There has been a fair amount of discussion, and a fair amount of worry, about whether the Common Core State Standards discourage the study of literature in the English language arts classroom. Various administrators and consultants are admonishing teachers saying, “You have to teach more informational materials!” implying that we should stop wasting our time with those silly novels, shorts stories, plays, and poems.
Based on my research, the Common Core is actually giving me permission to teach MORE literature than I have for the past several years with the California State Standards and No Child Left Behind. How can this be? Here’s what I’ve been reading:
1) 45% Literature to 55% Informational Text = Just More Reading
According to the CCSS website, the standards are “calling for a special emphasis on informational text.” It cites the National Association for Educational Progress (NAEP) Framework for Reading:
People skim that chart and assume English teachers are responsible for all of that reading. That is not the case. The CCSS explicitly states that the majority of informational texts must be taught outside of the ELA classroom. Here’s what it says on topic:
“Because the ELA classroom must focus on literature (stories, drama, and poetry) as well as literary nonfiction, a great deal of informational reading in grades 6–12 must take place in other classes if the NAEP assessment framework is to be matched instructionally.” – Introduction to ELA Standards, Key Design Considerations
Yes! We get to read! It is perfectly appropriate for English teachers to teach the literary fiction and nonfiction that is relevant to our discipline. The good news is that all teachers, in all disciplines, are required to teach reading. Responsibility for reading instruction is no longer solely on the shoulders of the English teacher. Therefore, we have time to teach the literature we love.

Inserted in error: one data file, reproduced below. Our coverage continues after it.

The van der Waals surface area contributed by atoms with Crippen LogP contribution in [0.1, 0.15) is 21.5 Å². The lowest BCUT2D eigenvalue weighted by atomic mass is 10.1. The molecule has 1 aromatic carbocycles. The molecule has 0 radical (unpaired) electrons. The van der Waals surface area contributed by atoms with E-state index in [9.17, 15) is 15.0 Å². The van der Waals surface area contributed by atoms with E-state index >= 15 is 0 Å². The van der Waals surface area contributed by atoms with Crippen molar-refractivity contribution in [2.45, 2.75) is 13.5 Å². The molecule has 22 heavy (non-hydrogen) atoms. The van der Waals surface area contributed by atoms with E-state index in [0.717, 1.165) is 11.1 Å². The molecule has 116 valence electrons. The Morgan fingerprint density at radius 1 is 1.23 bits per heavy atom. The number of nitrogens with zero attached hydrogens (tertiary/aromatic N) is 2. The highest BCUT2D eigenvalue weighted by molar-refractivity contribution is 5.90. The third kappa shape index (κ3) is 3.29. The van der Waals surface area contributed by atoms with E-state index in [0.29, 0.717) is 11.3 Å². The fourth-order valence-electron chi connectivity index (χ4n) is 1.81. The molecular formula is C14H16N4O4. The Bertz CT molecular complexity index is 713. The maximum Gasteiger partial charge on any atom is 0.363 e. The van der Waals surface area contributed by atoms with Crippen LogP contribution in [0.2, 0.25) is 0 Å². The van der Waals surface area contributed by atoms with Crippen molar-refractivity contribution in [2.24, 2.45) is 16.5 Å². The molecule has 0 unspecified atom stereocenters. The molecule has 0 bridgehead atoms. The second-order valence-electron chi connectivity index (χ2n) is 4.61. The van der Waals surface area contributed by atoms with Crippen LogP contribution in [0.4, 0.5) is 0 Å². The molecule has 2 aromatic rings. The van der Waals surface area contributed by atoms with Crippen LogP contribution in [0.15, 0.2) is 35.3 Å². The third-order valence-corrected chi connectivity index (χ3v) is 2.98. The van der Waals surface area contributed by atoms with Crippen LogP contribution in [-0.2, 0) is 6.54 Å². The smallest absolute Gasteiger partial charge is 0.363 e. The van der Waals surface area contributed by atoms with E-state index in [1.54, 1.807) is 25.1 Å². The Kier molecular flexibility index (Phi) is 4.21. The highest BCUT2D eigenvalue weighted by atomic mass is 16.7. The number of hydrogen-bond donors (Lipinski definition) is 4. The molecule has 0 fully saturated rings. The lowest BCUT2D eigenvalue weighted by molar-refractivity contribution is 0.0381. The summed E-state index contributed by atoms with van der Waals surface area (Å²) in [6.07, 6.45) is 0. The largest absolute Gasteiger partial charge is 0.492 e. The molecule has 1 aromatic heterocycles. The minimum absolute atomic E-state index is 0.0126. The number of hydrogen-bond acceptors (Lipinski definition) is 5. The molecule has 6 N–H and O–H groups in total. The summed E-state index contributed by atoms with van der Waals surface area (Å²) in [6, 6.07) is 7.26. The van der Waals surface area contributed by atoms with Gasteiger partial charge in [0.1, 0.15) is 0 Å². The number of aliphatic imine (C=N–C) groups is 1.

2) Text Exemplars = Just Good Stories
Appendix B lists examples of the type of texts CCSS authors want students to read. Guess what? It includes examples of great stories, poems and plays. I think of this list as a present. It is a permission slip saying, “Please, teach the important stories. Help the students see the magic inside.” Here is a partial list of the text exemplars for literature in grades 6-8:
- Little Women by Louisa May Alcott
- Roll of Thunder, Hear My Cry by Mildred Taylor
- “Eleven” by Sandra Cisneros
- “Jabberwocky” by Lewis Carroll
- “I, Too, Sing America” by Langston Hughes
- “Oranges” by Gary Soto
- The Diary of Anne Frank: A Play by Frances Goodrich and Albert Hackett
I know what you are thinking. There is no way to require the average seventh grader, especially the average seventh grade boy, to read Little Women. That’s OK. The titles are not supposed to be a required reading list, rather they show what the CCSS is looking for in terms of “text complexity, quality, and range.” We teachers are supposed to use the examples as “guideposts” to help us select similar texts.
Here are some text exemplars for informational texts in grades 6 to 8:
- Harriet Tubman: Conductor on the Underground Railroad by Ann Petry